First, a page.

5. The Peace Route also passes through the Palingbeek provincial park, together with Hill 60 which, though not a cemetery as such, is still the last resting place of men who died in the underground fighting that took place from April 1915 to June 1917. The pockmarked landscape is still maintained by the Commonwealth War Graves Commission.
The Last Post
6. The seaside town of Nieuwpoort had a major role to play in the war, when, in 1914, soldiers Karel Cogge and Hendrik Geeraert used the locks system, called the Ganzenpoot, or Goose-Foot, to flood the plain where the German invader was camped. The action forced them to withdraw from the town altogether and held a line for the Allies which would remain fixed until the final offensive of 1918. Nieuwpoort also has an impressive monument to the dead of the town, sculpted by local artist Pieter-Jan Braecke, who also made the monument in Ostend further up the coast.
7. The Memorial Museum Passchendaele 1917 was opened on Anzac Day in 2004 and last year added three new sections for visitors. The museum in general focuses on the Battle of Passchendaele, otherwise known as the Third Battle of Ypres. It also features an underground dugout kitted out as it would have been during battle and a series of outdoor trenches. From the museum, it’s easy to visit other sites like Tyne Cot, the German trenches at Bayernwald and Polygon Wood.
8. One of the most enduring acts of remembrance anywhere, and one which is guaranteed to bring a lump to the throat, is the daily Last Post under the Menin Gate in Ypres (pictured above). Every day since 1928, with the exception of the period of occupation in the Second World War, the Last Post – a British Army bugle call marking the end of the day – is played by two buglers at precisely 20.00.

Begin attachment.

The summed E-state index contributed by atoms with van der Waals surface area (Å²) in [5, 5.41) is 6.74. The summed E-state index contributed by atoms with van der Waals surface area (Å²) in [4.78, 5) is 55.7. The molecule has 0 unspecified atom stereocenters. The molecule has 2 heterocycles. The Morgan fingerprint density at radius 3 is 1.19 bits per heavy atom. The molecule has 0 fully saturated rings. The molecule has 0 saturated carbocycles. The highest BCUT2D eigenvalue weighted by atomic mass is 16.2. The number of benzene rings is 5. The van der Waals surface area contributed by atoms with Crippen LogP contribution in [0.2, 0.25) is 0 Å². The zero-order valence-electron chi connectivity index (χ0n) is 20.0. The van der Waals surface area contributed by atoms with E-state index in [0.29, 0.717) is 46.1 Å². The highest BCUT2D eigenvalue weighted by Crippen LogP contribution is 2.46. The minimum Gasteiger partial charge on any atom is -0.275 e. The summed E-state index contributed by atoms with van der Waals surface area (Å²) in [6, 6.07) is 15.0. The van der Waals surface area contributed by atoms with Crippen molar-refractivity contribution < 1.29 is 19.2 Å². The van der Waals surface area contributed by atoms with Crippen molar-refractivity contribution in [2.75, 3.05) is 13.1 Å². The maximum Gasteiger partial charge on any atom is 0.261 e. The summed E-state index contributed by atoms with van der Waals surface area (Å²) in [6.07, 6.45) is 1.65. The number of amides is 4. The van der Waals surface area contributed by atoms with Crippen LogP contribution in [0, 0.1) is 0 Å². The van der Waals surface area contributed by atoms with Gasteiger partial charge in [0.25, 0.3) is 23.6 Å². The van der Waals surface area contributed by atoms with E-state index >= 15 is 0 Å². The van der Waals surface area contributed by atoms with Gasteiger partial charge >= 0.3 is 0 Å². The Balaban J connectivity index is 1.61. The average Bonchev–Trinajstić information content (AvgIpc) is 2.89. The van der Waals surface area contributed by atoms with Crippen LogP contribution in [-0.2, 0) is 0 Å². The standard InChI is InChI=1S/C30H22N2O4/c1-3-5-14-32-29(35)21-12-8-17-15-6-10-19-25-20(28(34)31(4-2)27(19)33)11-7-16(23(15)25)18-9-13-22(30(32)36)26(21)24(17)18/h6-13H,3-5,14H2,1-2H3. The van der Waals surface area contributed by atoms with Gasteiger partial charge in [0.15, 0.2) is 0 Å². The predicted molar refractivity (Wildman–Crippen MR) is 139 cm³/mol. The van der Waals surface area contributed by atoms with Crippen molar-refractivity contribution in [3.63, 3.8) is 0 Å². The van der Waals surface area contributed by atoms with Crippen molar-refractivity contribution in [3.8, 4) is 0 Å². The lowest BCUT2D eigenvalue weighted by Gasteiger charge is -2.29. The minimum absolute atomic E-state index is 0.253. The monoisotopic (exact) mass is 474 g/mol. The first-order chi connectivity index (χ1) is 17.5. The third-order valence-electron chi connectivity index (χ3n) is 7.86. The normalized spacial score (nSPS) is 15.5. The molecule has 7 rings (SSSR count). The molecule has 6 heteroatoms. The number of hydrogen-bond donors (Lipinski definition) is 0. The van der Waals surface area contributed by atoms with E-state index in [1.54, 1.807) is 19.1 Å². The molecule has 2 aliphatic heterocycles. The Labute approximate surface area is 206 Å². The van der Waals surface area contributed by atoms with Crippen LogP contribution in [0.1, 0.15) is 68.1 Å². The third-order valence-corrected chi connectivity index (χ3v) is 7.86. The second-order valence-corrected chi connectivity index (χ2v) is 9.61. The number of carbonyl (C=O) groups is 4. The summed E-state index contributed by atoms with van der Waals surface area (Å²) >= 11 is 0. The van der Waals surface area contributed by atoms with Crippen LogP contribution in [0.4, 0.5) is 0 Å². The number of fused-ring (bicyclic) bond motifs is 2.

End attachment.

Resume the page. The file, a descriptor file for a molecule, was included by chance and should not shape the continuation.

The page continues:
The Last Post Committee, which organises the event, has a full calendar of groups from all over the world who wish to visit and lay a wreath in the niche in the gate; groups include not only military organisations but also scouts and guides, police, schools and even, on one occasion, a group of leather-clad bikers. Designed by Sir Reginald Blomfield, the gate contains the names, carved in stone, of 54,896 Commonwealth soldiers who died in battle before August 1917 but whose remains were never recovered. The names of the missing from later battles are listed at Tyne Cot.
9. On the other side of the Cloth Hall from the Menin Gate is St George’s Memorial Church, built by the same Reginald Blomfield to commemorate the more than 500,000 dead of the three battles for the Ypres Salient. It was consecrated in 1929, and since then has been a place of pilgrimage for people visiting the other sites in the Ypres area.
The church is open every day, and its most remarkable feature is the hand-made cushion covers, each commemorating one of the regiments who took part in the fighting. Plaques on the wall also commemorate the dead, among them 300 students from Eton College.
10. Finally, a place not associated with death, but rather a place of respite and relaxation. Talbot House is in Poperinge, which in wartime was not occupied. British chaplains Neville Talbot and Philip Clayton (known as “Tubby”), opened a club house in 1915 for soldiers on leave from the front. One steadfast rule: no distinctions of military rank or social status were recognised. The house (pictured) is now a museum of life away from the killing fields, as well as a small B&B. And you can still get a very decent cup of tea.
This article was updated with corrections to item #4 on 22 November, 2016
First World War
lives lost in West Flanders
annual visitors to the Westhoek
First Battle of Ypres